There's some confusion as to whether this is just a re-packaged
version of RT-11, or a time-sharing system layered on top of RT-11.
A repackaged RSTS. As remembered by Paul Koning, a former
CTS-500 is indeed repackaged RSTS. RSTS itself is a timesharing
system, you don't need to layer anything on top of it. The packaging
included, if I remember correctly, some stuff aimed at business
applications such as an indexed file system. (This predates the
support of RMS-11 in RSTS, and RMS-11 basically eliminated the
reason for having CTS-500.)
There were some PDP-11s with special paint jobs (blue rather than
maroon) and bezels, and also I think lower cabinets, as part of the
Written for the PDP-11/45 in 1972-1973 mainly by
Russ Atkinson, Roger Haskin and Perry Emrath, all of University of
Illinois Urbana, for a Chicago company named Datalogics (which was
consumed by Frame, and subsequently by Adobe).
Duress was similar to Dec's DOS to the outside user. The motivation
for writing the system was to take full advantage of the addressing
modes of the 11/45, and may indeed be the only working system to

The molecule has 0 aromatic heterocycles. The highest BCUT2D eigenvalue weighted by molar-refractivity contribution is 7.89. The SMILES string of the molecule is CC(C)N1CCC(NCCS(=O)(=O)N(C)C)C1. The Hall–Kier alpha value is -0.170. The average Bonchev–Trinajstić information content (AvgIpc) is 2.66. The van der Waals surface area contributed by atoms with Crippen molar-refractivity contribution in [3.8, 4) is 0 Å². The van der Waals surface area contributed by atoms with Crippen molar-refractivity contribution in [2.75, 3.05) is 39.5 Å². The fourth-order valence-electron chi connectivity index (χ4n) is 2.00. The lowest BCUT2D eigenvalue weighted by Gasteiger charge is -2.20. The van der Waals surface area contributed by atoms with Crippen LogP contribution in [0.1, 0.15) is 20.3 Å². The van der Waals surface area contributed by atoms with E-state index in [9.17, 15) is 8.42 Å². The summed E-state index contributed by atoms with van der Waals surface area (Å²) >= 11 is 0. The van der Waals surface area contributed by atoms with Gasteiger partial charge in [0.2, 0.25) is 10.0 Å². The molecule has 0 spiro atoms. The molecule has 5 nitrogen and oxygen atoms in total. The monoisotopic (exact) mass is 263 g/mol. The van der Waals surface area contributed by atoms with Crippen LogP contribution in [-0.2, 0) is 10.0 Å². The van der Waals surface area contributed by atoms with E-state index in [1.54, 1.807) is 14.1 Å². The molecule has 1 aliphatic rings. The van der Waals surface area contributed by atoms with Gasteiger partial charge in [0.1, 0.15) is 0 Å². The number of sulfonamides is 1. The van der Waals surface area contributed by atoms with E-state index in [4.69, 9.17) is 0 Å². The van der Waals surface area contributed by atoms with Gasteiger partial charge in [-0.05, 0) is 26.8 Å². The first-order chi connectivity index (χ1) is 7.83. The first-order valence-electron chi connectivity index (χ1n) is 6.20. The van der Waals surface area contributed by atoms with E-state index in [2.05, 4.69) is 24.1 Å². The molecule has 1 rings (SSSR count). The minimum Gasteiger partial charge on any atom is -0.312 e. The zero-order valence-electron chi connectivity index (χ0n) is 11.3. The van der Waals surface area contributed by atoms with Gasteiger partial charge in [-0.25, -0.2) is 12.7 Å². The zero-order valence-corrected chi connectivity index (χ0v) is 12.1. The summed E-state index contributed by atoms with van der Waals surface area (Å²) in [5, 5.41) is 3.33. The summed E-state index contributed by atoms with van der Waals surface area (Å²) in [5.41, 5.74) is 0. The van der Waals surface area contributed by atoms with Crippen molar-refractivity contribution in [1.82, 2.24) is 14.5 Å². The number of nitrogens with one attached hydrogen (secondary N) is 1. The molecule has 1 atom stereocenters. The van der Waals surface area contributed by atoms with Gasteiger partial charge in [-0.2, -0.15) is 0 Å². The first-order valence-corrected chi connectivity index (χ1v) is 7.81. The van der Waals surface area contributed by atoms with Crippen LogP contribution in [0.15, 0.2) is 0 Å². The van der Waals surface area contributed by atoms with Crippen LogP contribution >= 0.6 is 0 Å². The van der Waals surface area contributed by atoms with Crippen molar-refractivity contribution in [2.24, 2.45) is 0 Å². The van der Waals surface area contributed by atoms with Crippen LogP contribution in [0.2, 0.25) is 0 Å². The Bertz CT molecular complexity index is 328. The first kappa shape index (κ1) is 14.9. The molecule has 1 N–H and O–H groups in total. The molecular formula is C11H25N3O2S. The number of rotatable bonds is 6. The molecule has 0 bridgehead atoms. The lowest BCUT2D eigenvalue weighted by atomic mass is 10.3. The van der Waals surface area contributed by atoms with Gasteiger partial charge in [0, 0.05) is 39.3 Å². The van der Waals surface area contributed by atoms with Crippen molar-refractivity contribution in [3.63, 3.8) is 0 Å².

use all three addressing modes. The system used K-space for the low-
level kernel, device drivers and task management; S-space (Supervisor)
for the disk file system; and U (user) for application code. Almost
all other systems ignored S-space and put the entire OS in K-space.
This implementation effectively doubled the amount of resident memory
available for the OS.
The system was used for a phototypesetting system for the State of
Wisconsin Legislature, and later was used for a variety of financial
and newspaper typesetting and editing systems.
FUZZBALL University of Delaware, David L Mills.
Used for TCP/IP, NTP, Packet Radio, Hello Routing
protocol research, complete with FAX facility, boots from an
RT11 system, uses DEQNA UNIBUS, PROTEON Unibus ethernet
cards. Some still hiding away.
RT-11-derived operating system
for Nuclear Medicine, supporting VT11 and VSV11 displays,
with image analysis software and ultimately sold by DEC
around 1985/6 to Philips Medical Systems.
Heathkit's hacked version of RT-11, wouldn't run on a "real" PDP-11.
Interactive Application System. Multi-purpose
multiprogramming system. This was a derivative of RSX11-D,
with additional features to make it more of a time-sharing
system. It also was specifically aimed at the 11/70, while
RSX11-D was for the 18-bit machines like the 11/45. There is
some suspicion that the intention was to make RSTS go away,
but RSTS started supporting more languages than just BASIC
and ended up outliving IAS.
A virtual operating system that could run Unix as
a process. Several machines at BTL ran MERTS.